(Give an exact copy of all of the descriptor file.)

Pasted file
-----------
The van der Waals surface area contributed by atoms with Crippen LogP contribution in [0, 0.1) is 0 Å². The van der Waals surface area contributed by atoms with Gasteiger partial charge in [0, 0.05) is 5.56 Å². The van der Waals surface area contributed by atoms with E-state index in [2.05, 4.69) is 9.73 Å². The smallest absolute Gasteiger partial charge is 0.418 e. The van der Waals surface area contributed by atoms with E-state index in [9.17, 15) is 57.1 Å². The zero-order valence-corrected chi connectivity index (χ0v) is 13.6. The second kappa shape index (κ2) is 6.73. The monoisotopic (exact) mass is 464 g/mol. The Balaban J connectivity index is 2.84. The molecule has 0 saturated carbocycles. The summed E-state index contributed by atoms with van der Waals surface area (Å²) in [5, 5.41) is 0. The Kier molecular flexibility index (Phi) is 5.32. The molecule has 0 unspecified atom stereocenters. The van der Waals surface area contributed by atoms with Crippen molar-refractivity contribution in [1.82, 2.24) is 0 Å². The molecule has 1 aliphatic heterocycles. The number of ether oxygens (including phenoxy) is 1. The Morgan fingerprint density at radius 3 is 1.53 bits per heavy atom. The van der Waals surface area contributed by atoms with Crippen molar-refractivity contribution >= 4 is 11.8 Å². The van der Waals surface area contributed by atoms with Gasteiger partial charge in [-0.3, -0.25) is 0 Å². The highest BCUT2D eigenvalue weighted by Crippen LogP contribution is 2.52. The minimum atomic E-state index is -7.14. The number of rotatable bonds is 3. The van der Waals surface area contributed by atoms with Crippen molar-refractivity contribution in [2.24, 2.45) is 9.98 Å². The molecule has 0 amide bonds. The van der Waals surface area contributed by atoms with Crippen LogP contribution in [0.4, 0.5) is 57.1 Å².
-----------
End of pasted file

The van der Waals surface area contributed by atoms with Crippen LogP contribution in [0, 0.1) is 0 Å². The van der Waals surface area contributed by atoms with Gasteiger partial charge in [0, 0.05) is 5.56 Å². The van der Waals surface area contributed by atoms with E-state index in [2.05, 4.69) is 9.73 Å². The smallest absolute Gasteiger partial charge is 0.418 e. The van der Waals surface area contributed by atoms with E-state index in [9.17, 15) is 57.1 Å². The zero-order valence-corrected chi connectivity index (χ0v) is 13.6. The second kappa shape index (κ2) is 6.73. The monoisotopic (exact) mass is 464 g/mol. The Balaban J connectivity index is 2.84. The molecule has 0 saturated carbocycles. The summed E-state index contributed by atoms with van der Waals surface area (Å²) in [5, 5.41) is 0. The Kier molecular flexibility index (Phi) is 5.32. The molecule has 0 unspecified atom stereocenters. The van der Waals surface area contributed by atoms with Crippen molar-refractivity contribution in [1.82, 2.24) is 0 Å². The molecule has 1 aliphatic heterocycles. The number of ether oxygens (including phenoxy) is 1. The Morgan fingerprint density at radius 3 is 1.53 bits per heavy atom. The van der Waals surface area contributed by atoms with Crippen molar-refractivity contribution >= 4 is 11.8 Å². The van der Waals surface area contributed by atoms with Gasteiger partial charge in [-0.3, -0.25) is 0 Å². The highest BCUT2D eigenvalue weighted by Crippen LogP contribution is 2.52. The minimum atomic E-state index is -7.14. The number of rotatable bonds is 3. The van der Waals surface area contributed by atoms with Crippen molar-refractivity contribution in [2.24, 2.45) is 9.98 Å². The molecule has 0 amide bonds. The van der Waals surface area contributed by atoms with Crippen LogP contribution in [0.4, 0.5) is 57.1 Å².